May 29, 2006
James Stuckey: Building in Brooklyn
Forest City exec takes charge of Atlantic Yards construction; faces local opposition
Crain's NY Business
By Erik Engquist
Published on May 29, 2006
A profile of Forest City Ratner's President of the Atlantic Yards Development Group, Jim Stuckey, portrays the political mastermind as a developer who needs little sleep while simultaneously working out the details of "The Project that Ate Brooklyn" and pursing a masters in theology:
Every day, James Stuckey is awake for 20 hours, and he's busy for every one of them. As he tries to transform downtown Brooklyn, the executive vice president at Forest City Ratner Cos. has more on his plate than contestants at a Coney Island hot dog-eating competition.
Mr. Stuckey was named this month to run the real estate development company's newly created division devoted to building the controversial Atlantic Yards project. The technical complexities of creating a $3.5 billion residential-office-arena complex over an active rail yard are immense. The political, legal and financial uncertainties dogging the project are equally daunting.
"This embodies everything I've worked on in the last 30 years," he says from his 12th-floor office in MetroTech, a mile from the project site. "It's an incredible challenge."
His first mission is to steer past the media-savvy blog masters who have mounted a David-like effort to stop Atlantic Yards. They say the sprawling development will destroy the neighborhood. Mr. Stuckey, who was raised in a cramped Sunset Park apartment, where he shared a Castro convertible bed with his brother, appreciates the pluck of the Brooklynites battling Atlantic Yards. He still thinks they are wrong.
"I completely understand and respectfully disagree," he says. His primary adversary, Daniel Goldstein, owns an apartment in a building Forest City plans to raze to make way for a basketball arena for the Nets. In a Forest City conference room, Mr. Stuckey identifies the building in a tacked-up aerial photograph. He notes that Forest City has bought every other unit in it. Condemnation by eminent domain and a lawsuit by Mr. Goldstein appear inevitable.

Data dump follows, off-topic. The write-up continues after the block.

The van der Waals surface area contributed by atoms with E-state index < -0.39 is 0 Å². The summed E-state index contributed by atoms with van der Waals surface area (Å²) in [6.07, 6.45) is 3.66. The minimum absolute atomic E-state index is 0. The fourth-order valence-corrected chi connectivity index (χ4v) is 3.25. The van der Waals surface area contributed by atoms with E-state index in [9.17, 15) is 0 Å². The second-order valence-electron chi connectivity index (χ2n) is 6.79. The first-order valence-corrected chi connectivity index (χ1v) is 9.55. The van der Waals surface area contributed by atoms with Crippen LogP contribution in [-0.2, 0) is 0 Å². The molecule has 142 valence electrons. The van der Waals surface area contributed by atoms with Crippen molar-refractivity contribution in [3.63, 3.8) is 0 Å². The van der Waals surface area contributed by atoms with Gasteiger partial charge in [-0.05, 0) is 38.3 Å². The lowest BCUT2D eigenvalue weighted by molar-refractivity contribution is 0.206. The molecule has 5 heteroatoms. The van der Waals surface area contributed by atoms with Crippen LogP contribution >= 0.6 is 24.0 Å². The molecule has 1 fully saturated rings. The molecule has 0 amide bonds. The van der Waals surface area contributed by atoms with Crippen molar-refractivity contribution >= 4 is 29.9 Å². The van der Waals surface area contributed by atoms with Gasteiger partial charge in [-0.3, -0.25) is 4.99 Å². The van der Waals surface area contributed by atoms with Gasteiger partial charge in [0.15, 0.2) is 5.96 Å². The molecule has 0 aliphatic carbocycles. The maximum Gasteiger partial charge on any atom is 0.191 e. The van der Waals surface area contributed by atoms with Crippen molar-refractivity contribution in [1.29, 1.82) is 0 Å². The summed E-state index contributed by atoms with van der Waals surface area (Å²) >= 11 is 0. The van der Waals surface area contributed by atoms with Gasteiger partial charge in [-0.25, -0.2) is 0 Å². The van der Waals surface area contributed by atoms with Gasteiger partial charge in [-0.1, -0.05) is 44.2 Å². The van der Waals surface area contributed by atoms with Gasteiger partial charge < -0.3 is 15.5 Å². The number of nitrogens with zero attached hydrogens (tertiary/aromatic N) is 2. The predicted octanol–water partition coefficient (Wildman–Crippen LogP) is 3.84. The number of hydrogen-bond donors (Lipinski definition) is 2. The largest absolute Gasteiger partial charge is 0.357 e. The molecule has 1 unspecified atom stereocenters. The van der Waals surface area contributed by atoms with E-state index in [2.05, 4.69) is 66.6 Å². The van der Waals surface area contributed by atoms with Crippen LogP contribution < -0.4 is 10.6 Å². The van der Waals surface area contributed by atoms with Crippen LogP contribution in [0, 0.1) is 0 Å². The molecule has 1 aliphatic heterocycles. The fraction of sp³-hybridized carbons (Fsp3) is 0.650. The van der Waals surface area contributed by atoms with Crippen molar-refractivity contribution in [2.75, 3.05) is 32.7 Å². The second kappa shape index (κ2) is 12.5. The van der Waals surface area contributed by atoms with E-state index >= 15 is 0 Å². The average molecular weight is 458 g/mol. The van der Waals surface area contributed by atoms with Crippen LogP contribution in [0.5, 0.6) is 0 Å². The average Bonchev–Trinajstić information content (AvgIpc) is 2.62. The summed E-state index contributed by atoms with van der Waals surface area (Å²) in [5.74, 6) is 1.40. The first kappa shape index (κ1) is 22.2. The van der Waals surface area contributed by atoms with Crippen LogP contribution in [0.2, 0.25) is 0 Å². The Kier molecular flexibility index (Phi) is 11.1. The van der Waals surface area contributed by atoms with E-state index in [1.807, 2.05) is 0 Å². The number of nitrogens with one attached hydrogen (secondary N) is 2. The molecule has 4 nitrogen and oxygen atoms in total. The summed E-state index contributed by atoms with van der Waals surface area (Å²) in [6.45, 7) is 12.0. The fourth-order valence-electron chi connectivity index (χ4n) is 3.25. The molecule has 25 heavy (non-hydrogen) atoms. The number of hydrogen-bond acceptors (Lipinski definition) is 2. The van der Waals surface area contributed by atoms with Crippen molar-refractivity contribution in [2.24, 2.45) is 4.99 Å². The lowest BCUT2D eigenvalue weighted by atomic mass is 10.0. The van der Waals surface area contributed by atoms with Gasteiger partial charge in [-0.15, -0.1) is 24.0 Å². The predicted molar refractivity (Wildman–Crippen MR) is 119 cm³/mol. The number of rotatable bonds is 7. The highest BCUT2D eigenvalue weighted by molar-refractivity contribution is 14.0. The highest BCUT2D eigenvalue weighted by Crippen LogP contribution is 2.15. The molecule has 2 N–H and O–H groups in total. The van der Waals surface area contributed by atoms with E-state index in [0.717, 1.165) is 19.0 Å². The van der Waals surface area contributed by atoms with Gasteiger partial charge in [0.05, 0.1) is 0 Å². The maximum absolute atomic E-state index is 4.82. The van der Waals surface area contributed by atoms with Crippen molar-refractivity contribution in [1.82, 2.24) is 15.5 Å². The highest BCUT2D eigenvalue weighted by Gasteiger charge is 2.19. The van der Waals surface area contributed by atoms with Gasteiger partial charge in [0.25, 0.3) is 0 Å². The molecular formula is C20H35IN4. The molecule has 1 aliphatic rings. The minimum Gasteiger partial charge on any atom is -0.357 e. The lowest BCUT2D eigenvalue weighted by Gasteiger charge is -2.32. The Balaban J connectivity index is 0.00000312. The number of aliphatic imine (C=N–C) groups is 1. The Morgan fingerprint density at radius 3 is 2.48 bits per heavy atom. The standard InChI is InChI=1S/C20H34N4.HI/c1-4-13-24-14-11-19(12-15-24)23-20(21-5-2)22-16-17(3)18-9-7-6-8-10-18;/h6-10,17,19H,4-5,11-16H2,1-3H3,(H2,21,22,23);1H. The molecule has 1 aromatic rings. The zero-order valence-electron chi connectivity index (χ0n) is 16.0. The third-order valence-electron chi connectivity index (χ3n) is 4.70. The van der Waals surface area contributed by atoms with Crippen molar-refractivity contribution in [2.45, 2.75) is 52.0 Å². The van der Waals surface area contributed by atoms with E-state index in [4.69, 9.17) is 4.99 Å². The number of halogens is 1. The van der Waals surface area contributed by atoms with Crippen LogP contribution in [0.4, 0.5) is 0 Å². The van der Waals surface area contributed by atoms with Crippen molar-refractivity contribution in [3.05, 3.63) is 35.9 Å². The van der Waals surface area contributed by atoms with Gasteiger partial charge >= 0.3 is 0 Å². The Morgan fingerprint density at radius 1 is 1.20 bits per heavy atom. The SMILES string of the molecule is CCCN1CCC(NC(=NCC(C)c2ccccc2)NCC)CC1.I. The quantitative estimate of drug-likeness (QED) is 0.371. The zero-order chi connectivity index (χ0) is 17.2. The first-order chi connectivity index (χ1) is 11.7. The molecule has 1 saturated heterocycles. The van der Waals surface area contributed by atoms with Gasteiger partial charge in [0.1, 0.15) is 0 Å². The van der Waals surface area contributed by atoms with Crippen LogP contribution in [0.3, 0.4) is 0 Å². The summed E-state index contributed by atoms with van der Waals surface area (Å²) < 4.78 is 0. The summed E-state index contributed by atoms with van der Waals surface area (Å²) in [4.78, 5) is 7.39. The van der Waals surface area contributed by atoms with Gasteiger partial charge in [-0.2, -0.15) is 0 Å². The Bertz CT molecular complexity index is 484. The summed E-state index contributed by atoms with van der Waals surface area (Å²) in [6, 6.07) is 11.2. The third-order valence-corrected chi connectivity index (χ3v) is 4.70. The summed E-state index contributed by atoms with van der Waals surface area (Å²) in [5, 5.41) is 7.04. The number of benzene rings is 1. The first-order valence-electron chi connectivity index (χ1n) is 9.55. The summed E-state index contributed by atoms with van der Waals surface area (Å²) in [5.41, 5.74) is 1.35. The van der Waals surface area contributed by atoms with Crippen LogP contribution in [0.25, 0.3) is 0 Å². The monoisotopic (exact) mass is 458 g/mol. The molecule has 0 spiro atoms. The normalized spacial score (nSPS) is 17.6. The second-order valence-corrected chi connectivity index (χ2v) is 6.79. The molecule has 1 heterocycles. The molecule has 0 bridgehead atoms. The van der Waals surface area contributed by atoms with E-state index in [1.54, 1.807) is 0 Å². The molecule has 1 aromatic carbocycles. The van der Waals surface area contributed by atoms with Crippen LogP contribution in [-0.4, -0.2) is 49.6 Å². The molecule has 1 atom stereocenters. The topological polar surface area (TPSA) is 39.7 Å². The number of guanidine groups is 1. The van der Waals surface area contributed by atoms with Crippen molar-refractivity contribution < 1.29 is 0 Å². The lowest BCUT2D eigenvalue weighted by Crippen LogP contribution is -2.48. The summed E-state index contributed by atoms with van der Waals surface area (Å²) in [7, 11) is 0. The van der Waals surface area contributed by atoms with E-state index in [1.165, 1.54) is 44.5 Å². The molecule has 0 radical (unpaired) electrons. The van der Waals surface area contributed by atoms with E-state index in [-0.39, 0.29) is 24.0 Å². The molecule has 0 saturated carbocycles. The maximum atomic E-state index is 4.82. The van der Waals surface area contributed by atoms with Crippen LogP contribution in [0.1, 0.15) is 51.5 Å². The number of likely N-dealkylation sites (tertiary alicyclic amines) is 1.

"He's very slick and comes across as if he's caring," Mr. Goldstein says of Mr. Stuckey. "But I think he's an absolutely cutthroat businessman." While opponents of Atlantic Yards portray Forest City as coldhearted and dollar-oriented, Mr. Stuckey says he joined the company for precisely the opposite reason. For the firm to undertake a project, "it had to have a public purpose," he says. Mr. Stuckey sees the development as appropriate growth where Brooklyn needs it--above the Atlantic Avenue train nexus.
The Staten Island resident, married 32 years and a father of three, doesn't fit the mold of ruthless real estate developer. He sits on the city's Arts Commission and formerly chaired the Center Against Domestic Violence. He is currently pursuing a master's in theology.
Growing up, the talented musician turned down a cello scholarship from Hofstra University, choosing to pursue bachelor's and master's degrees in psychology at St. John's University in Queens.
He was closing in on his doctorate when he switched careers. He worked on the South Street Seaport construction for the city and later caught the eye of Mayor Ed Koch, who made him president of the Public Development Corp.
His contacts will help him negotiate the political minefield faced by Atlantic Yards. The project needs approval from the Metropolitan Transportation Authority, Empire State Development Corp. and the Public Authorities Control Board, and relies informally on the support of Mayor Michael Bloomberg.
Even some of Mr. Stuckey's foes praise him. "He's really good at what he does," says Prospect Heights activist Schellie Hagan. "He plays the game very well."
Posted by lumi at May 29, 2006 8:49 PM